Technology, it is said, has cancelled geography. Today, a student in deepest rural Uganda can virtually attend a class in Korea. The possibilities are infinite, if only we are prepared to grasp them. By Winnie Odinga
When people speak of car racing, the first thing that pops into the minds of many is Formula One. If you’re East African, it’s probably the Safari Rally, if you’re American, perhaps the IndyCar races. But recently I came across a new phenomenon hitting the streets. This is probably one of the smartest inventions in sport ever witnessed. It’s called Formula E.
Formula E is a class of motorsport that uses only electric-powered cars. That doesn’t seem very impressive but here’s the cool part. Aside from simply watching cars race across your television screen, the geniuses behind this have created a real-time virtual racing simulator which pitches you against the entire Formula E grid.
In simple terms, they have made an app that allows you to play a racing game which streams live images from an actual Formula E race on to your screen and so you feel as though you are racing against real drivers on the track live. (Just Google it!)
The gist of this is just how innovative technology is becoming; if they can mimic this than just how many previously unlikely realities can come true? Imagine being able to play alongside Tiger Woods at the Masters as you watch the golfing event from home!
As you know by now, I think of all things in an African context and wondered just how far this sort of simulation could be used to bypass tedious, bureaucratic, never-gonna-happen-in-my-lifetime processes.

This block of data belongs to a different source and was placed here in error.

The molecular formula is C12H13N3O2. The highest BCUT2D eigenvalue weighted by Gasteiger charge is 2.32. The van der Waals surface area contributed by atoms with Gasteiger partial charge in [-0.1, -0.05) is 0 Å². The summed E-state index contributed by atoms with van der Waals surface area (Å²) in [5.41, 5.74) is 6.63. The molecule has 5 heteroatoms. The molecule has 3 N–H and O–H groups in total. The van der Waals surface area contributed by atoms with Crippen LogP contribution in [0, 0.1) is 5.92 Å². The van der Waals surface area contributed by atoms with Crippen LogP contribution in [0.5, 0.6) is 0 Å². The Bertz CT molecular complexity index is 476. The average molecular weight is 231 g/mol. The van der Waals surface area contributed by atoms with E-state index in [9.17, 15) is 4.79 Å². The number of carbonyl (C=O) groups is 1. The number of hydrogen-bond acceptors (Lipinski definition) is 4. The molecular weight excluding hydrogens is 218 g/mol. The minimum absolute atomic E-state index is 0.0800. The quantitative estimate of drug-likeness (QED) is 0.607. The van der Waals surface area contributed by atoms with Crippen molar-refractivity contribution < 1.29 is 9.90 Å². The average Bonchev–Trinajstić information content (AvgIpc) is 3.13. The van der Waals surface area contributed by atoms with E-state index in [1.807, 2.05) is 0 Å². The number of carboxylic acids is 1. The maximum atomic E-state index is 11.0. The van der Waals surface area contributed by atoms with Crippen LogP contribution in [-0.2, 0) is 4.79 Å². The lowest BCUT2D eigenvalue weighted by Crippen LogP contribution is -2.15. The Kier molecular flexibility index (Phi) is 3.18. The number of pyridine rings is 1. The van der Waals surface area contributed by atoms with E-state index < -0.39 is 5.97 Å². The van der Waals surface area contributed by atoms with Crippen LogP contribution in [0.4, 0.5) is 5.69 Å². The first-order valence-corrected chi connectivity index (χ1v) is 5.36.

For example, distance learning is something extremely popular around the world. On my phone currently I have the Coursera learning app that allows me to access university-level courses from around the world and in the end, earn a certificate from various institutions.
Right now I’m studying Game Theory at the University of Tokyo (Japan), Moral Foundations of Politics at Yale (US), and Federalism & Decentralisation at Leiden University (Germany). On my Duo Lingo app, I just earned points for achieving a 21-day streak in my basic French courses. Physically it would be impossible to be in New Haven, Tokyo, Leiden and Kinshasa (the largest French-speaking city in the world) at once. However, here I am in Nairobi with access to all.
Africa has always adopted technology in a somewhat untrustworthy manner – apart from taking to the mobile phone like a duck to water. I’m an ‘Afro-Techno-Optimist’, which is a term I made up to explain my belief that there is a technological or scientific solution to virtually every problem that exists in Africa.
However, the popular perception around the continent is that technology is more a threat to limited job offerings, than a compliment to daily lives. For example, as prevalent as traffic jams are in Africa, it’s rare to find one that isn’t caused by a traffic policeman. In Nairobi they stand underneath the traffic lights and render the technology useless as they forcefully direct (and jam up) traffic based on emotion rather than analysis. Somebody somewhere ordered him on the street to ‘secure’ police jobs. Let’s not even get into the Uber–taxi wars.